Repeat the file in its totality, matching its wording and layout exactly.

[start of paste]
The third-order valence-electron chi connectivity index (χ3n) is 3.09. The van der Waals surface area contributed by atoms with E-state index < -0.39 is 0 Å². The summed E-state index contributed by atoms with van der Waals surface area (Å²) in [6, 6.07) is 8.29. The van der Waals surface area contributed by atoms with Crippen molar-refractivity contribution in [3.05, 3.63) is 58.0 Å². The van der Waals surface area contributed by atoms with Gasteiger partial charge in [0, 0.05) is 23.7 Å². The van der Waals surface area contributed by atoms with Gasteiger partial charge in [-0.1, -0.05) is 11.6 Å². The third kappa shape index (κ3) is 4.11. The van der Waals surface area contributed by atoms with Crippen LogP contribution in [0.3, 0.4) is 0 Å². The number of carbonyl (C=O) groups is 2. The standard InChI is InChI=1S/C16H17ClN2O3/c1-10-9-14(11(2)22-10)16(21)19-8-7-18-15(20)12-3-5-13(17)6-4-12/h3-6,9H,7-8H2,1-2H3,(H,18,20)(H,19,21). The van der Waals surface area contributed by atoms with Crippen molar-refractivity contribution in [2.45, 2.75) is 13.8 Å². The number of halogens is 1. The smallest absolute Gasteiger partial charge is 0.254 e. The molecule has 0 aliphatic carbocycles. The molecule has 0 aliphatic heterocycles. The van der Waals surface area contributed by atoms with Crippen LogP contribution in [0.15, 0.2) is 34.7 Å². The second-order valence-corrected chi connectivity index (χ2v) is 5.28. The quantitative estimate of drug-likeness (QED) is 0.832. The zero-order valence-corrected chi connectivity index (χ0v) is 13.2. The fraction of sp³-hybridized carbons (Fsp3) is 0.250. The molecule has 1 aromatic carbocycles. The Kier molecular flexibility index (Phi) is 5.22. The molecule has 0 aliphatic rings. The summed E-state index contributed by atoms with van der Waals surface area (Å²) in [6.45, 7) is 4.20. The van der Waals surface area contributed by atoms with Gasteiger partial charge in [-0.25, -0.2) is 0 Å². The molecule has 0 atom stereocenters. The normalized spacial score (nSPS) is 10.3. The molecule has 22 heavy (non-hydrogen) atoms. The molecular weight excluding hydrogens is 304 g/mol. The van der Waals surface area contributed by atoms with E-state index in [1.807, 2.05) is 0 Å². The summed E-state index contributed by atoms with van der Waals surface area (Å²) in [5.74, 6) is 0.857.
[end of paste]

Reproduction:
The third-order valence-electron chi connectivity index (χ3n) is 3.09. The van der Waals surface area contributed by atoms with E-state index < -0.39 is 0 Å². The summed E-state index contributed by atoms with van der Waals surface area (Å²) in [6, 6.07) is 8.29. The van der Waals surface area contributed by atoms with Crippen molar-refractivity contribution in [3.05, 3.63) is 58.0 Å². The van der Waals surface area contributed by atoms with Gasteiger partial charge in [0, 0.05) is 23.7 Å². The van der Waals surface area contributed by atoms with Gasteiger partial charge in [-0.1, -0.05) is 11.6 Å². The third kappa shape index (κ3) is 4.11. The van der Waals surface area contributed by atoms with Crippen LogP contribution in [0.3, 0.4) is 0 Å². The number of carbonyl (C=O) groups is 2. The standard InChI is InChI=1S/C16H17ClN2O3/c1-10-9-14(11(2)22-10)16(21)19-8-7-18-15(20)12-3-5-13(17)6-4-12/h3-6,9H,7-8H2,1-2H3,(H,18,20)(H,19,21). The van der Waals surface area contributed by atoms with Crippen molar-refractivity contribution in [2.45, 2.75) is 13.8 Å². The number of halogens is 1. The smallest absolute Gasteiger partial charge is 0.254 e. The molecule has 0 aliphatic carbocycles. The molecule has 0 aliphatic heterocycles. The van der Waals surface area contributed by atoms with Crippen LogP contribution in [0.15, 0.2) is 34.7 Å². The second-order valence-corrected chi connectivity index (χ2v) is 5.28. The quantitative estimate of drug-likeness (QED) is 0.832. The zero-order valence-corrected chi connectivity index (χ0v) is 13.2. The fraction of sp³-hybridized carbons (Fsp3) is 0.250. The molecule has 1 aromatic carbocycles. The Kier molecular flexibility index (Phi) is 5.22. The molecule has 0 aliphatic rings. The summed E-state index contributed by atoms with van der Waals surface area (Å²) in [6.45, 7) is 4.20. The van der Waals surface area contributed by atoms with Gasteiger partial charge in [-0.25, -0.2) is 0 Å². The molecule has 0 atom stereocenters. The normalized spacial score (nSPS) is 10.3. The molecule has 22 heavy (non-hydrogen) atoms. The molecular weight excluding hydrogens is 304 g/mol. The van der Waals surface area contributed by atoms with E-state index in [1.807, 2.05) is 0 Å². The summed E-state index contributed by atoms with van der Waals surface area (Å²) in [5.74, 6) is 0.857.